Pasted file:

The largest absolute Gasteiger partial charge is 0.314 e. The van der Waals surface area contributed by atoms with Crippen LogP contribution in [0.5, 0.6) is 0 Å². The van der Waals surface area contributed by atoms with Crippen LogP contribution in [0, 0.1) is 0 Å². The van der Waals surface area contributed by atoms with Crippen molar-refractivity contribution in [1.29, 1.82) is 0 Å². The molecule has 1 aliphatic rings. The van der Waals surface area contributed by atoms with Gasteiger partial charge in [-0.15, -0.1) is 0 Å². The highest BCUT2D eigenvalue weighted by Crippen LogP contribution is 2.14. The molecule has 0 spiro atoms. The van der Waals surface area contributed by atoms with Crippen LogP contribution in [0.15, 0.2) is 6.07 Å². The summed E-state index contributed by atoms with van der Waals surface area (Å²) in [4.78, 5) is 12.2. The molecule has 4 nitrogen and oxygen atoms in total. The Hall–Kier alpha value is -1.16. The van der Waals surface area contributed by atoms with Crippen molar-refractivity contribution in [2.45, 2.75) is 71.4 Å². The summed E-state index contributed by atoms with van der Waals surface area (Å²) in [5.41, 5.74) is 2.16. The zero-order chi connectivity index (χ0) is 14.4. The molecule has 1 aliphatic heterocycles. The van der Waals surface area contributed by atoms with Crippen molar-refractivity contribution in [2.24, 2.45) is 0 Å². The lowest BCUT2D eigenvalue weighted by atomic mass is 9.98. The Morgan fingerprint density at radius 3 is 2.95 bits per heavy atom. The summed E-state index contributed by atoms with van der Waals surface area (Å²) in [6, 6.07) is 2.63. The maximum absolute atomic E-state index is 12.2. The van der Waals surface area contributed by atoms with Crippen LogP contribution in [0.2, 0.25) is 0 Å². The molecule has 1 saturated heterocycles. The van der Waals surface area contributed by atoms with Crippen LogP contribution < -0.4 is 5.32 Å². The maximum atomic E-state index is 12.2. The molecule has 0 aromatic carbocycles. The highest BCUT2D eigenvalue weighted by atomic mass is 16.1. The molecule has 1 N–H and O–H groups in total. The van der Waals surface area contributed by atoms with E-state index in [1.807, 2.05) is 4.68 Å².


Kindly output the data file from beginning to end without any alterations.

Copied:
The largest absolute Gasteiger partial charge is 0.314 e. The van der Waals surface area contributed by atoms with Crippen LogP contribution in [0.5, 0.6) is 0 Å². The van der Waals surface area contributed by atoms with Crippen LogP contribution in [0, 0.1) is 0 Å². The van der Waals surface area contributed by atoms with Crippen molar-refractivity contribution in [1.29, 1.82) is 0 Å². The molecule has 1 aliphatic rings. The van der Waals surface area contributed by atoms with Gasteiger partial charge in [-0.15, -0.1) is 0 Å². The highest BCUT2D eigenvalue weighted by Crippen LogP contribution is 2.14. The molecule has 0 spiro atoms. The van der Waals surface area contributed by atoms with Crippen LogP contribution in [0.15, 0.2) is 6.07 Å². The summed E-state index contributed by atoms with van der Waals surface area (Å²) in [4.78, 5) is 12.2. The molecule has 4 nitrogen and oxygen atoms in total. The Hall–Kier alpha value is -1.16. The van der Waals surface area contributed by atoms with Crippen molar-refractivity contribution in [2.45, 2.75) is 71.4 Å². The summed E-state index contributed by atoms with van der Waals surface area (Å²) in [5.41, 5.74) is 2.16. The zero-order chi connectivity index (χ0) is 14.4. The molecule has 1 aliphatic heterocycles. The van der Waals surface area contributed by atoms with Crippen molar-refractivity contribution in [2.24, 2.45) is 0 Å². The lowest BCUT2D eigenvalue weighted by atomic mass is 9.98. The Morgan fingerprint density at radius 3 is 2.95 bits per heavy atom. The summed E-state index contributed by atoms with van der Waals surface area (Å²) in [6, 6.07) is 2.63. The maximum absolute atomic E-state index is 12.2. The van der Waals surface area contributed by atoms with Crippen LogP contribution in [0.2, 0.25) is 0 Å². The molecule has 1 saturated heterocycles. The van der Waals surface area contributed by atoms with Crippen LogP contribution < -0.4 is 5.32 Å². The maximum atomic E-state index is 12.2. The molecule has 0 aromatic carbocycles. The highest BCUT2D eigenvalue weighted by atomic mass is 16.1. The molecule has 1 N–H and O–H groups in total. The van der Waals surface area contributed by atoms with E-state index in [1.807, 2.05) is 4.68 Å².